Disney is a leader in traditional show entertainment at sea. And the new Frozen: A Musical Spectacular does not disappoint. It translates almost seamlessly from animated film to live stage production despite the fact that one of the most beloved characters—Olaf—is a snowman. Puppetry ensures that we still get everything we love out of Olaf, Sven, and the trolls. Puppets are also the solution to young Anna and Elsa. The sets and special effects are impressive. Laser effects and video projection turn the whole theater into Elsa’s ice castle during “Let It Go” and it even snows on the audience. Disney Dreams and The Golden Mickeys are impressive and entertaining Broadway-style stage shows. The two shows touch on just about every Disney movie and audience members sing along with their favorite Disney songs. If stage shows aren’t your thing, movies play regularly in the Buena Vista Theater. You can see the newest Disney and Marvel movies while they’re still in theaters.
Disney is the only cruise line to have fireworks at sea. Pirates in the Caribbean is a deck party at Goofy’s pool. The party is aimed at families with children, with games and appearances by Mickey and crew, but the whole ship gets into it. Some guests have some impressive pirate gear. The party ends with Mickey saving the ship from pirates and then what everyone has been waiting for: fireworks! If you want to see the fireworks but want to avoid the crush of hook-wielding, eye-patched children, the best place to see them is mid-ship on deck 10. You can watch the party from above and have an unobstructed view of the fireworks. The pirate theme bleeds into the rest of the ship that night as well. The dining rooms serve Caribbean-inspired dishes and the pirate-attired servers lead guests in a limbo contest before dessert.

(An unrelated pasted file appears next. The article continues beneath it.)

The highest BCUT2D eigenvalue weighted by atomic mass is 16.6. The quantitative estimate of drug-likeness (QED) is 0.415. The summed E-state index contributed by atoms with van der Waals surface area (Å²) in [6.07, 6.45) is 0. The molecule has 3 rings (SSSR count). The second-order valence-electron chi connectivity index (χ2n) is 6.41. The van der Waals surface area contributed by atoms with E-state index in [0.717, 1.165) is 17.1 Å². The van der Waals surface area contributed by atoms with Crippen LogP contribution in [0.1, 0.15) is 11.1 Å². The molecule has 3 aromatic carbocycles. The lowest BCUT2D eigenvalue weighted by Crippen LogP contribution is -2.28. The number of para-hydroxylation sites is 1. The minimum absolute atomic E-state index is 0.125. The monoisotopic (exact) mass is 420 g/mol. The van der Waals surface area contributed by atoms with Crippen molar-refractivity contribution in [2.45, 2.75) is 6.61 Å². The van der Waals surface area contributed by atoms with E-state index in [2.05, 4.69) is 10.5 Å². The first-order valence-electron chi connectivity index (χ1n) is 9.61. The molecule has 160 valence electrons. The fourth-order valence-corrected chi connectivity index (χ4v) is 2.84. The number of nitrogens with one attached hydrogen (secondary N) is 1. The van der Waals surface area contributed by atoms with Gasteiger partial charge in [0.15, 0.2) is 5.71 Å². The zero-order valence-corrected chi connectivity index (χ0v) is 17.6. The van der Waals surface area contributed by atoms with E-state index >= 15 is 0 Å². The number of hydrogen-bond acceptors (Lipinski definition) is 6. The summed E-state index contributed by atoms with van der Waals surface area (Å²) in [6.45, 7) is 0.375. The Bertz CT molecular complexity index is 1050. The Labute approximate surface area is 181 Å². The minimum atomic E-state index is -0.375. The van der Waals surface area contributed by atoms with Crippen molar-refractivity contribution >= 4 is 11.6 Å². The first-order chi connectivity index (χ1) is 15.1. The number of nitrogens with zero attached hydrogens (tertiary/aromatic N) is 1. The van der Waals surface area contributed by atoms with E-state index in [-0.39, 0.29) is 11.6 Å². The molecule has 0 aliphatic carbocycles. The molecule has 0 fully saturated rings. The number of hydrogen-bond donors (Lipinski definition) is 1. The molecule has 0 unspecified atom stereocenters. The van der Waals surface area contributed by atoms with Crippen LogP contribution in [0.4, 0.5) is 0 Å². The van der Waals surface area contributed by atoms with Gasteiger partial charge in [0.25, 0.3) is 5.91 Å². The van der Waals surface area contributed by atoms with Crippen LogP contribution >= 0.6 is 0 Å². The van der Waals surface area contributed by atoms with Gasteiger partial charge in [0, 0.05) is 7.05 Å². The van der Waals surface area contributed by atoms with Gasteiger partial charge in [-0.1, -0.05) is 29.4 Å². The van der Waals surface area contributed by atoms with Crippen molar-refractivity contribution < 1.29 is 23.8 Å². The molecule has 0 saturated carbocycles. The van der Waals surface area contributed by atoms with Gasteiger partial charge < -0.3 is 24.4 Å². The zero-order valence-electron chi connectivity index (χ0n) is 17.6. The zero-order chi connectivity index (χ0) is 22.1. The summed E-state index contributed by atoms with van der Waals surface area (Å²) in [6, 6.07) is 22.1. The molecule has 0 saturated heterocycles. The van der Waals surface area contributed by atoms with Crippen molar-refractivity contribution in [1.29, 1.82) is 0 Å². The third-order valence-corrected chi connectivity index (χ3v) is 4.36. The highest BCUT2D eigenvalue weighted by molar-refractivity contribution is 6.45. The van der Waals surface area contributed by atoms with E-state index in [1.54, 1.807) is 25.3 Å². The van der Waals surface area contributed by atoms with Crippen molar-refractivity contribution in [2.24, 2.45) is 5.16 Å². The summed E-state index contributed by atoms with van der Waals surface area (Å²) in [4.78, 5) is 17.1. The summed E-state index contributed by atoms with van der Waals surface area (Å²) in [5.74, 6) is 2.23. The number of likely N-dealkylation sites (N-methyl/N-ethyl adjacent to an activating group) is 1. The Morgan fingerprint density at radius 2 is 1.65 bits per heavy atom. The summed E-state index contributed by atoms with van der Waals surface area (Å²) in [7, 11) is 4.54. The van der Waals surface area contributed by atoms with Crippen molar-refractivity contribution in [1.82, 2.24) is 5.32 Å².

What is a Disney trip without meeting Mickey and friends? You can meet your favorite characters on board. Princesses make daily appearances in the atrium and Mickey, Minnie, Daisy, Donald, and Goofy are at all deck parties. A schedule of character appearances is on every daily Navigator making it easy to schedule your day around getting Goofy’s autograph. Make sure you make a reservation online before you sail if there is a character you really want to meet. Lines can get pretty long and some characters (especially the princesses) do require reservations.
Whether you are a lifelong lover of all things Disney or a skeptic coerced into a Disney cruise, relax, embrace your inner 10-year-old, and let the magic and storytelling Disney is known for do its work.